Coronary artery disease (CAD) is a condition caused by plaque buildup along the inner walls of the coronary arteries. Coronary arteries are the major blood vessels that supply your heart with blood, oxygen and nutrients.
Also known as atherosclerosis and hardening of the arteries, coronary artery disease is the leading cause of death in the United States for both men and women. However, with lifestyle adjustments, medicines, and/or medical procedures, CAD can be dramatically reduced or treated in most people.
How Coronary Artery Disease Develops
Plaque deposits of fatty materials like cholesterol, calcium and other substances found in the blood start compiling in childhood and continue throughout your life. Over time, plaque residues narrow your coronary arteries and decrease the blood flow to your heart. Decreased blood flow may cause chest pain (angina), shortness of breath or other coronary artery disease signs and symptoms.
A number of traits, conditions or habits contribute to the risk factors of developing coronary artery disease. Risk factors include your family history, high cholesterol levels and high blood pressure, as well as lifestyle choices like smoking, alcohol consumption and lack of exercise. Most risk factors can be minimized by pursuing a healthy lifestyle or taking medications.
Coronary Artery Disease and Heart Attack
Individuals with CAD also have a risk for blood clots that can cause a heart attack (also known as a myocardial infarction). This happens when plaque in an artery ruptures, triggering the body’s blood-clotting response. A clot forms around the rupture and blocks off blood flow and oxygen to the heart, causing a heart attack. With blood flow to the heart interrupted, part of the heart muscle can become permanently damaged or destroyed.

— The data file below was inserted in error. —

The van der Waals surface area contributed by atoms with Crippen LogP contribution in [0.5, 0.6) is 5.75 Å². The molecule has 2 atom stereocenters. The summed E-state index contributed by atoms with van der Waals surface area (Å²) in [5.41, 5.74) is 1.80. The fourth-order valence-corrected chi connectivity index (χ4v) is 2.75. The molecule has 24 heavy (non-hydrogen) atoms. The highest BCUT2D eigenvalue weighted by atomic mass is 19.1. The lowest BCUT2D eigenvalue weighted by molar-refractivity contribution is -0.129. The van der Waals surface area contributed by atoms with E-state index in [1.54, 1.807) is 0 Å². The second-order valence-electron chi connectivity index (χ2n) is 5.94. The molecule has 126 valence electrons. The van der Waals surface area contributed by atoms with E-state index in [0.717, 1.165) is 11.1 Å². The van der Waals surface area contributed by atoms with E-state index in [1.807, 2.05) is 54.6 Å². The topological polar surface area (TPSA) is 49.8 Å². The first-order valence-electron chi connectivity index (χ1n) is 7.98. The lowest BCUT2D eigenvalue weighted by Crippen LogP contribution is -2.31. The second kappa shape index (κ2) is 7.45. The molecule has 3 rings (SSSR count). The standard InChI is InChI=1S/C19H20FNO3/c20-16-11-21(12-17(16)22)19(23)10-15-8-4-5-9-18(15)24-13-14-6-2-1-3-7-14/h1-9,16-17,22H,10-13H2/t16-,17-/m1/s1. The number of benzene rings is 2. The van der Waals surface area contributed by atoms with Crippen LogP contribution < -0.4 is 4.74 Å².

Diagnosing Coronary Artery Disease
Your doctor will diagnose coronary artery disease based on a number of factors, among them your medical and family histories, a physical exam and one or more diagnostic tests.
Visit our Health Library to learn more about these potential diagnostic tests:
- EKG (Electrocardiogram)
- Stress Test (Exercise Electrocardiogram)
- Chest X Ray
- Blood Tests
- Electron-Beam Computed Tomography
Treatment Options for Coronary Artery Disease
Treatments for coronary artery disease may comprise of a number of options, including lifestyle changes, medicines, medical procedures and cardiac rehabilitation.
Coronary artery disease can often be prevented, or effectively treated, with lifestyle improvements and medications. Healthy diet, increased physical activity, weight loss, smoking cessation and reduced stress can lead to impressive results. Medicines used to treat CAD include anticoagulants, aspirins, ACE inhibitors, beta blockers, calcium channel blockers, nitroglycerin and more.
If you need a medical procedure to treat CAD, you and your doctor can discuss which of these two treatments is right for you:
Almost all CAD patients can benefit from cardiac rehabilitation. Physical training encourages safe exercise practices, strengthens your muscles and improves your stamina. Education and counseling help you understand your heart condition and find ways to reduce the risk of future heart problems. When combined with medicine and surgical treatments, cardiac rehabilitation can help you recover faster, feel better, and establish a healthier lifestyle.
Make an Appointment
To schedule an appointment to discuss your need for care for coronary artery disease or any other heart condition, call us at 888-287-1082. Visit our Make a Cardiovascular Appointment page for more information about what to expect when you call.
A heart attack can strike suddenly, with no warning signs. However, many patients have some symptoms, including recurrent chest pain or pressure that comes on with exertion and stops at rest, tightness in the chest, trouble breathing, sweating and dizziness. Women are more likely to experience subtler heart attack symptoms such as fatigue, nausea and back or stomach pain.
Heart attack risk factors include advanced age, gender (overall, men have a greater risk of heart attack), family history of heart disease, unhealthy cholesterol levels, unhealthy diet, high blood pressure, alcohol consumption, diabetes and smoking.